As the UK starts slowly to open up, the weather improves, and our thoughts turn to holidays, it comes as no surprise if some people have an understandable concern about clean air in airplane cabins as they, along with other confined spaces, have been an area of concern throughout the pandemic.
However, the good news is that the air inside a plane is cleaner than you might think. Efficient circulation and High Efficiency Particulate Air (HEPA) filters which stop and catch almost 99.8% of airborne particles over 0.3 microns in size mean that in most commercial aircraft, the on-flight air, while not guaranteed to be virus-free, is much cleaner than the air in many bars, restaurants, shops, or houses.
In fact, in HEPA-equipped planes, air is pumped from the ceiling into the cabin at a speed of about a 1m² and siphoned out again below window seats. This creates a minimal crossover of airstreams similar to an operating theatre.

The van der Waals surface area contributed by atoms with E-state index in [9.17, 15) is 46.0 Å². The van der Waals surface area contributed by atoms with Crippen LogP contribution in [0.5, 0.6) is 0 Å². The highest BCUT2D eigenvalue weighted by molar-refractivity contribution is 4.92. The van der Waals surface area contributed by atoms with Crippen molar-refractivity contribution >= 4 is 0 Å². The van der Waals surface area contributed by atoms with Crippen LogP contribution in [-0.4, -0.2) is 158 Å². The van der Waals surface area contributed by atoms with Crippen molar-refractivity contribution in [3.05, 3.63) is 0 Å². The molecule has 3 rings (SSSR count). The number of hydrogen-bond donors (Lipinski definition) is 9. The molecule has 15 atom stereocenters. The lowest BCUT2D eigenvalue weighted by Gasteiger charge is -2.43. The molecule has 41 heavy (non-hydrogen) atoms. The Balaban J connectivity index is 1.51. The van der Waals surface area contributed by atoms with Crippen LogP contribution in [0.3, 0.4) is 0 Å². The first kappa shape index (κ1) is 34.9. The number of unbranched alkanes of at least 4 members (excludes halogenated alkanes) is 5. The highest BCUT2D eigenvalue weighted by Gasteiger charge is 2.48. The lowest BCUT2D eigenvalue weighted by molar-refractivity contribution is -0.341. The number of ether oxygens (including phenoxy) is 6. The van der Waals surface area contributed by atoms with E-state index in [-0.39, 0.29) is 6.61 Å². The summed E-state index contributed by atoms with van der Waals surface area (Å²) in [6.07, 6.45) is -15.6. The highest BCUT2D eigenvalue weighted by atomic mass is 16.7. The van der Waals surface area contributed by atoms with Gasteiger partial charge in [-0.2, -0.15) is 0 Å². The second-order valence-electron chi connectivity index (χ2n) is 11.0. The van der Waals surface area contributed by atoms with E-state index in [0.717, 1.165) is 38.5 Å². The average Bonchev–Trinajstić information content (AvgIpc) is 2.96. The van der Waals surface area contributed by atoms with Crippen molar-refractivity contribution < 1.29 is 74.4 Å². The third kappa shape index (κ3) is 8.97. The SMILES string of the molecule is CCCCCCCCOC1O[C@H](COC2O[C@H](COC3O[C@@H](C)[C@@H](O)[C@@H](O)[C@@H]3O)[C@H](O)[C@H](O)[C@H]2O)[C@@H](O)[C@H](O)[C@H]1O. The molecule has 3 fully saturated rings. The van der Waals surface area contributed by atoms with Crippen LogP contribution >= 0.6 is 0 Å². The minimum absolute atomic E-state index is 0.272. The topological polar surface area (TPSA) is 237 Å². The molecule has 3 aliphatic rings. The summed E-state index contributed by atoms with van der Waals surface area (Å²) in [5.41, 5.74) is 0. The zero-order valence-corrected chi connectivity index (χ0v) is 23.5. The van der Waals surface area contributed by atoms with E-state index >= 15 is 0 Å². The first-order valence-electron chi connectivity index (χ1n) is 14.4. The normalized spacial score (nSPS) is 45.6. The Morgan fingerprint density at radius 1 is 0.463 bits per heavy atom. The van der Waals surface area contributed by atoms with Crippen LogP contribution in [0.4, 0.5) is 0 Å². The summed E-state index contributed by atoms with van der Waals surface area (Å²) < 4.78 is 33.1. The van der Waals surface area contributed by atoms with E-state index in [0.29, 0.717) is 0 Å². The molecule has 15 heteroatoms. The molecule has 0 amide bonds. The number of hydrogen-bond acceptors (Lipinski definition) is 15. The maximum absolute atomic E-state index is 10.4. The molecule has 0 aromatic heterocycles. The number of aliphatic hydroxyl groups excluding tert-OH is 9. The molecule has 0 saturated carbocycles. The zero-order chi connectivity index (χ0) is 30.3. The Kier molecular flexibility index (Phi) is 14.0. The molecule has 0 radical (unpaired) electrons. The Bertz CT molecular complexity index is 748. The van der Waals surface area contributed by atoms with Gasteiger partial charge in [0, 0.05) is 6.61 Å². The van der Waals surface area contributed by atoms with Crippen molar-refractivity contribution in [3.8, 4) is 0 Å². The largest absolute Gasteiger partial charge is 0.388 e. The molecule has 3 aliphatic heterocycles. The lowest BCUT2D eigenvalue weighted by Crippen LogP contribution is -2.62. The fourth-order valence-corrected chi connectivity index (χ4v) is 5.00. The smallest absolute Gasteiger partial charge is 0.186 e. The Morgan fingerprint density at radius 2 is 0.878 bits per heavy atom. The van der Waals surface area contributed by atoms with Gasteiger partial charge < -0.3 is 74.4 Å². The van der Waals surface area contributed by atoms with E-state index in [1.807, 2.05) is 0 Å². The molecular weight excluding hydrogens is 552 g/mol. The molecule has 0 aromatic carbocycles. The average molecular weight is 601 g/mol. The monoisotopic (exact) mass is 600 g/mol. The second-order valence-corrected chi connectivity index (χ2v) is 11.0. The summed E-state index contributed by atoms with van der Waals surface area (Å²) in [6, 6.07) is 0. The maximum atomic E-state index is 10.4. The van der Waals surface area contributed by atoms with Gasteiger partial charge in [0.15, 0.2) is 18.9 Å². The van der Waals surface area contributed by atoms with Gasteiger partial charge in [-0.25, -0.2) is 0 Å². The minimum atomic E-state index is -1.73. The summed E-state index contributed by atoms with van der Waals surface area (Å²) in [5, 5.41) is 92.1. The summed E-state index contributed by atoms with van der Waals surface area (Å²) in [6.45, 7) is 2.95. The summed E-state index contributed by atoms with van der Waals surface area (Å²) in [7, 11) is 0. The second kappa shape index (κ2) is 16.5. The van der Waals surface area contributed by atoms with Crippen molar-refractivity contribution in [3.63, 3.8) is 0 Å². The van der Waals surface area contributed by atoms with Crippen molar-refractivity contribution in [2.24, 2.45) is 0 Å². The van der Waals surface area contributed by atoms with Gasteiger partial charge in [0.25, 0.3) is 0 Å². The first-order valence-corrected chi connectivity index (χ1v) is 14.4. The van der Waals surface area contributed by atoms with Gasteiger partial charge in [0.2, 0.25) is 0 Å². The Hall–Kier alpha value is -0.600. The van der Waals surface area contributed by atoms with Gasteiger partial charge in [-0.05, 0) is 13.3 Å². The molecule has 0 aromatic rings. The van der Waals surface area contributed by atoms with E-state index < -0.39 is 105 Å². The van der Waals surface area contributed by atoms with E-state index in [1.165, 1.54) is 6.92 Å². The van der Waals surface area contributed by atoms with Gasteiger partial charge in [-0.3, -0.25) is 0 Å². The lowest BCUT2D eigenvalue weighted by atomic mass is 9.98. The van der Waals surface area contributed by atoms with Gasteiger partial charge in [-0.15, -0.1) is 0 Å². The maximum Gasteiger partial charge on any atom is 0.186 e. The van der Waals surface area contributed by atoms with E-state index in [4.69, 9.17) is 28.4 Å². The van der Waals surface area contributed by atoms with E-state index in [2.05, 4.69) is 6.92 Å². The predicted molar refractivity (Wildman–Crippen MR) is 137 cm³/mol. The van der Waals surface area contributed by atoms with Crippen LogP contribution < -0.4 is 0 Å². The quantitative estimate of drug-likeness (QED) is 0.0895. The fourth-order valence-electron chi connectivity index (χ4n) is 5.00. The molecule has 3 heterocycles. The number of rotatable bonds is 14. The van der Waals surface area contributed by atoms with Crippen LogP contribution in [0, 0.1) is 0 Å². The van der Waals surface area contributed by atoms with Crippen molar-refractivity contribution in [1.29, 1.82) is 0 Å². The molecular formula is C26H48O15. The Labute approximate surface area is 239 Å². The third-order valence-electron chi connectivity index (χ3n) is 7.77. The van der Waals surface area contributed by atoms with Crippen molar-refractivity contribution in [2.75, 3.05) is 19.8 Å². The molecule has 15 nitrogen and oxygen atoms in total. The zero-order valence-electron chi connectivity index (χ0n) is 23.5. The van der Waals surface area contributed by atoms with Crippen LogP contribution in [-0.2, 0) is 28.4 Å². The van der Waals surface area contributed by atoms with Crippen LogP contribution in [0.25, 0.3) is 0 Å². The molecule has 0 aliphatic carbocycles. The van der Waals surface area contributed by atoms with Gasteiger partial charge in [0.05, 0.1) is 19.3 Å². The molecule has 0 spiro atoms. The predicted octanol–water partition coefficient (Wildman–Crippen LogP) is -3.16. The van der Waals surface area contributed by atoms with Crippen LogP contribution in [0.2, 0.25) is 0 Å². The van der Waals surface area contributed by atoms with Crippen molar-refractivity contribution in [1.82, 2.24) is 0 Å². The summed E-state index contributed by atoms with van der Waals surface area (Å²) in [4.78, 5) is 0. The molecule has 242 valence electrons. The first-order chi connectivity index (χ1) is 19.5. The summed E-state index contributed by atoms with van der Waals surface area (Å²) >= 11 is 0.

Around 60% of the cabin’s air is piped in fresh from outside the plane and the remaining 40% gets filtered through the HEPA system. This means that on average the air is fully changed every 3 minutes while cruising and it could be argued that the air in planes might well be cleaner than most other confined spaces.
Nevertheless, airline staff and passengers can influence the cleanliness of the air too. Besides the filters, staff and passengers can wear masks as their own personal filter because the air filtration system in the cabin won’t have maximum effect until the plain is fully airborne. So, the time between sitting down and take-off, and landing and disembarking, is the period in which passengers are most likely to inhale uncirculated or clean air.
The sensible option then, if you’re thinking of flying, is to take comfort in the filtration system but also take responsibility yourself and if possible, wear a mask.